About Sound cards.

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I am curious as to what the difference is between a motherboard soundcard and a cound card you would buy seperate and put in a pci slot? Say like a Soundblaster Audigy 2 or whatever its called. I don't know if thats the top one or not. But, by going about and buy a sound card, does that some how unlock secret sounds that can not be heard in games unless you get one? Im really curious as to why someone would go about buying one.
 
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The only reason I went out and bought an actual sound card was because I couldn't get my onboard sound to work under Linux. I got the cheapest one I could find, too. >_o

I would assume if you're doing work that involves a lot of perfect-quality sound (creating music or sound effects), then an actual card might sound better. Or atleast be more configurable, likely giving you more options for 3D effects and whatnot. I can't see any hidden sounds in games, only available for players with PCI soundcards. That'd be pretty funny, though.

For the most part, you shouldn't need to worry about getting a sound card if you have integrated audio. If you do, you'll know why you do. It's not really like a video card; there's only so much you can do with sound.
 
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DragonDude said:
The only reason I went out and bought an actual sound card was because I couldn't get my onboard sound to work under Linux. I got the cheapest one I could find, too. >_o

I would assume if you're doing work that involves a lot of perfect-quality sound (creating music or sound effects), then an actual card might sound better. Or atleast be more configurable, likely giving you more options for 3D effects and whatnot. I can't see any hidden sounds in games, only available for players with PCI soundcards. That'd be pretty funny, though.

For the most part, you shouldn't need to worry about getting a sound card if you have integrated audio. If you do, you'll know why you do. It's not really like a video card; there's only so much you can do with sound.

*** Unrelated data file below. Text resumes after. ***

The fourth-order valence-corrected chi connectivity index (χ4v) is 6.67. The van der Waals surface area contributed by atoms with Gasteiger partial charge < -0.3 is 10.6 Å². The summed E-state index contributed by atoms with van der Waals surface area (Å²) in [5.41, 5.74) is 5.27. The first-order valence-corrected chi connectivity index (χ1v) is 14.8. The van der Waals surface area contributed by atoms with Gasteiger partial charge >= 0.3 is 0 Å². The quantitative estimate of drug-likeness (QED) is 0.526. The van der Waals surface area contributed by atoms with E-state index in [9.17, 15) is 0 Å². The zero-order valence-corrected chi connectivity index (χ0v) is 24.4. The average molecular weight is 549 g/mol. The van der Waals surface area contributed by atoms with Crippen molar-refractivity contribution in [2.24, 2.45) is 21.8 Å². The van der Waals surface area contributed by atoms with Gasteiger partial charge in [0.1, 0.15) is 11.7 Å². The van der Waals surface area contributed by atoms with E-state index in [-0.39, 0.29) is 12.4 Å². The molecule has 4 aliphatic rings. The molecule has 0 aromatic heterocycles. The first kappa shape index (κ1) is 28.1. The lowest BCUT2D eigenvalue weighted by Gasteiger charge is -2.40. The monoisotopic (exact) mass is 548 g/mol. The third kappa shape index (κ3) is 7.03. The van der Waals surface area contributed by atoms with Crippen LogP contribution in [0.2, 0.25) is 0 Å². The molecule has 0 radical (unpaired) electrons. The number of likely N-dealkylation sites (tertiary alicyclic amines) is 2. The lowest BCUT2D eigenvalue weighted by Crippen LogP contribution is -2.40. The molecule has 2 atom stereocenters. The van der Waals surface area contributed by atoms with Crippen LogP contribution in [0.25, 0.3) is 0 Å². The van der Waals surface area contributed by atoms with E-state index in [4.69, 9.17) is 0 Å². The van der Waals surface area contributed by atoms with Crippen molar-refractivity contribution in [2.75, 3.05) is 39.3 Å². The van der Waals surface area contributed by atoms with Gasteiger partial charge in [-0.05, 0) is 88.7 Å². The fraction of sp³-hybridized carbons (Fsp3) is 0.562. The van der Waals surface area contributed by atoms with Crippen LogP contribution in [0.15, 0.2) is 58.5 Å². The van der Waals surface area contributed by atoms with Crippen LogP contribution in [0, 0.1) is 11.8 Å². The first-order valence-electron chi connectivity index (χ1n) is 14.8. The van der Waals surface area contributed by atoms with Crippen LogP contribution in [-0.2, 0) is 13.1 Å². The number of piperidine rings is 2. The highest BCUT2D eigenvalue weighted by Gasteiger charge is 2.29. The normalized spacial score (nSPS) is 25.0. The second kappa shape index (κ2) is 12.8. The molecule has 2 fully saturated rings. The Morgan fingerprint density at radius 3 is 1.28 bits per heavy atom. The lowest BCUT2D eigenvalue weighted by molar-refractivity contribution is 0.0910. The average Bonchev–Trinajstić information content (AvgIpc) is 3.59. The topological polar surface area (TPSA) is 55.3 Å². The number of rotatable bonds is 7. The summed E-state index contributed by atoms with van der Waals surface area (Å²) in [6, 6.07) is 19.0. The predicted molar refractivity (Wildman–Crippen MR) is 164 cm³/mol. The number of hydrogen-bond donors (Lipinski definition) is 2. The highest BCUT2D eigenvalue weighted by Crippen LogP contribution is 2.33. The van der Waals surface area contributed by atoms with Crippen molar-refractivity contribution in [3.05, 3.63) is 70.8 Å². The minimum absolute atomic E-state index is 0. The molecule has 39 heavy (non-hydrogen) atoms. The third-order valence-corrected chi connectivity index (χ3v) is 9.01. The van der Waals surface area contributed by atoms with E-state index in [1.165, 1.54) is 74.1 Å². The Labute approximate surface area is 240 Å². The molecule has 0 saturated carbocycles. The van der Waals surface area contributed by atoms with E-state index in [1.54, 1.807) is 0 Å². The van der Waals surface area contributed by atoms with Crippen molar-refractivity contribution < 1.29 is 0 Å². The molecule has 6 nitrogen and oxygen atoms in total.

Oh ok. Yeah i have a onboard sound card. I just wasn't sure if I should go out and buy a soundcard.
 
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About the only thing buying a soundcard would do for gaming and such would be to increase the performance by a tiny bit, cuz the load is being put on to your sound card now instead. So you could go out and buy a cheap soundcard for that, but you probably wouldn't even notice the difference anyways, so it's a moot point.
 
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Actually, most onboard sound systems still use a DSP (digital signal processor), the soundcard equivalent of a GPU. Some add-in cards offer no DSPs, so you can't go by that alone. The true difference lies in fidelity.

Motherboards generate a tremendous amount of signal noise via their electrical business. So on board sound often sounds worse, producing a hum when you turn on your system's speakers to max, where an add-in card avoids this by being connected only through the single edge, and being better insulated against such noise intrusions by design. If you are big on clarity, and you absolutely need 100% clear signal, go with an add-in card, if not, there is no need to spend more money. Some more recent games completely forego DSP API's anyway, and thus don't use hardware acceleration. Examples include both Doom 3 and Source engines.
 
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Take a simple soundblaster live!, it will be alot better then your onboard sound.(Unless you have an nForce2, which has also pretty good onboard sound)
 
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KidBoy17 said:
I am curious as to what the difference is between a motherboard soundcard and a cound card you would buy seperate and put in a pci slot? Say like a Soundblaster Audigy 2 or whatever its called. I don't know if thats the top one or not. But, by going about and buy a sound card, does that some how unlock secret sounds that can not be heard in games unless you get one? Im really curious as to why someone would go about buying one.
The best sound card out there right now is the Creative Labs Sound Blaster X-FI, Hands down. If you want the ultimate in sound get this.
 

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